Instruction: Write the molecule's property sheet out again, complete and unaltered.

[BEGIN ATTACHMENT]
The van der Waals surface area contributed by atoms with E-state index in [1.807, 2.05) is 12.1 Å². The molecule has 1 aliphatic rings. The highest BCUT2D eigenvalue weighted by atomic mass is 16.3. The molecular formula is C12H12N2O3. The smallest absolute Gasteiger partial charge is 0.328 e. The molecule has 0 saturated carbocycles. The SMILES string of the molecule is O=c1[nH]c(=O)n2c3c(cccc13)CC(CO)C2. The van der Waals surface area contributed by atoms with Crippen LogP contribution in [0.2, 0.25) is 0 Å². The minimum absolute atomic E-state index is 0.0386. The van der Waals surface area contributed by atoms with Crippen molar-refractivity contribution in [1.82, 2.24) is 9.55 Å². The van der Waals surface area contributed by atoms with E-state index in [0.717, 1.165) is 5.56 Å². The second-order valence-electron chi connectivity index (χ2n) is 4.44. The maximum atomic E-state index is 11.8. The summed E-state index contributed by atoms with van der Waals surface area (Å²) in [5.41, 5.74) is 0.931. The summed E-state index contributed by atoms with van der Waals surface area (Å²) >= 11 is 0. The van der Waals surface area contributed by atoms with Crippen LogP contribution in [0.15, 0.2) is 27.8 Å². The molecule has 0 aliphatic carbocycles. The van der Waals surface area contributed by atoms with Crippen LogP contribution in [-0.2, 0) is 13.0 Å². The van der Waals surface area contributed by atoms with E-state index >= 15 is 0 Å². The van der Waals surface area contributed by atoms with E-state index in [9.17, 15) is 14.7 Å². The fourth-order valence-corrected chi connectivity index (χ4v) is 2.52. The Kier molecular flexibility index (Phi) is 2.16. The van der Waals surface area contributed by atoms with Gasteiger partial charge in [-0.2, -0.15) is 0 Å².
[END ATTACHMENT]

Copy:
The van der Waals surface area contributed by atoms with E-state index in [1.807, 2.05) is 12.1 Å². The molecule has 1 aliphatic rings. The highest BCUT2D eigenvalue weighted by atomic mass is 16.3. The molecular formula is C12H12N2O3. The smallest absolute Gasteiger partial charge is 0.328 e. The molecule has 0 saturated carbocycles. The SMILES string of the molecule is O=c1[nH]c(=O)n2c3c(cccc13)CC(CO)C2. The van der Waals surface area contributed by atoms with Crippen LogP contribution in [0.2, 0.25) is 0 Å². The minimum absolute atomic E-state index is 0.0386. The van der Waals surface area contributed by atoms with Crippen molar-refractivity contribution in [1.82, 2.24) is 9.55 Å². The van der Waals surface area contributed by atoms with E-state index in [0.717, 1.165) is 5.56 Å². The second-order valence-electron chi connectivity index (χ2n) is 4.44. The maximum atomic E-state index is 11.8. The summed E-state index contributed by atoms with van der Waals surface area (Å²) in [5.41, 5.74) is 0.931. The summed E-state index contributed by atoms with van der Waals surface area (Å²) >= 11 is 0. The van der Waals surface area contributed by atoms with Crippen LogP contribution in [0.15, 0.2) is 27.8 Å². The molecule has 0 aliphatic carbocycles. The van der Waals surface area contributed by atoms with Crippen LogP contribution in [-0.2, 0) is 13.0 Å². The van der Waals surface area contributed by atoms with E-state index >= 15 is 0 Å². The van der Waals surface area contributed by atoms with E-state index in [9.17, 15) is 14.7 Å². The fourth-order valence-corrected chi connectivity index (χ4v) is 2.52. The Kier molecular flexibility index (Phi) is 2.16. The van der Waals surface area contributed by atoms with Gasteiger partial charge in [-0.2, -0.15) is 0 Å².